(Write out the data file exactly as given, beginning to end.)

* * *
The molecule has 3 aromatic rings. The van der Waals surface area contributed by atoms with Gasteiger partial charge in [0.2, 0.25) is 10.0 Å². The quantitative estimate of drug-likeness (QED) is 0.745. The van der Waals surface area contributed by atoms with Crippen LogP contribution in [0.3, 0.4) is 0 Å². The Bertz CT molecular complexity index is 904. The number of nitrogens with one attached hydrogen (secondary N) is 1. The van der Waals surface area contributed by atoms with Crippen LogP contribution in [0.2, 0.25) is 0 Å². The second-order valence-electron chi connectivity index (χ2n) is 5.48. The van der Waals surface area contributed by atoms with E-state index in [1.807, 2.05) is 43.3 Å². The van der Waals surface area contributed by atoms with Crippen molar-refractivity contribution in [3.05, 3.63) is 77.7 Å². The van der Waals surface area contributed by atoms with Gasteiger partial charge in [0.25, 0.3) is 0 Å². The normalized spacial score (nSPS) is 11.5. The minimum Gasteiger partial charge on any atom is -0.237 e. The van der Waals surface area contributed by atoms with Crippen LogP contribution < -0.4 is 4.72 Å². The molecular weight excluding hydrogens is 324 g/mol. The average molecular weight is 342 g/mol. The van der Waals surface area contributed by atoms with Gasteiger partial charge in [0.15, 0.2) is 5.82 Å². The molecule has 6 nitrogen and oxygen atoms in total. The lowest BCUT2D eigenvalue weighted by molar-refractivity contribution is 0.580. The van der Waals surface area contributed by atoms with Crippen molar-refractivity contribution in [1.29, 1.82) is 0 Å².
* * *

The molecule has 3 aromatic rings. The van der Waals surface area contributed by atoms with Gasteiger partial charge in [0.2, 0.25) is 10.0 Å². The quantitative estimate of drug-likeness (QED) is 0.745. The van der Waals surface area contributed by atoms with Crippen LogP contribution in [0.3, 0.4) is 0 Å². The Bertz CT molecular complexity index is 904. The number of nitrogens with one attached hydrogen (secondary N) is 1. The van der Waals surface area contributed by atoms with Crippen LogP contribution in [0.2, 0.25) is 0 Å². The second-order valence-electron chi connectivity index (χ2n) is 5.48. The van der Waals surface area contributed by atoms with E-state index in [1.807, 2.05) is 43.3 Å². The van der Waals surface area contributed by atoms with Crippen molar-refractivity contribution in [3.05, 3.63) is 77.7 Å². The van der Waals surface area contributed by atoms with Gasteiger partial charge in [0.25, 0.3) is 0 Å². The normalized spacial score (nSPS) is 11.5. The minimum Gasteiger partial charge on any atom is -0.237 e. The van der Waals surface area contributed by atoms with Crippen LogP contribution < -0.4 is 4.72 Å². The molecular weight excluding hydrogens is 324 g/mol. The average molecular weight is 342 g/mol. The van der Waals surface area contributed by atoms with Gasteiger partial charge in [0.15, 0.2) is 5.82 Å². The molecule has 6 nitrogen and oxygen atoms in total. The lowest BCUT2D eigenvalue weighted by molar-refractivity contribution is 0.580. The van der Waals surface area contributed by atoms with Crippen molar-refractivity contribution in [1.29, 1.82) is 0 Å².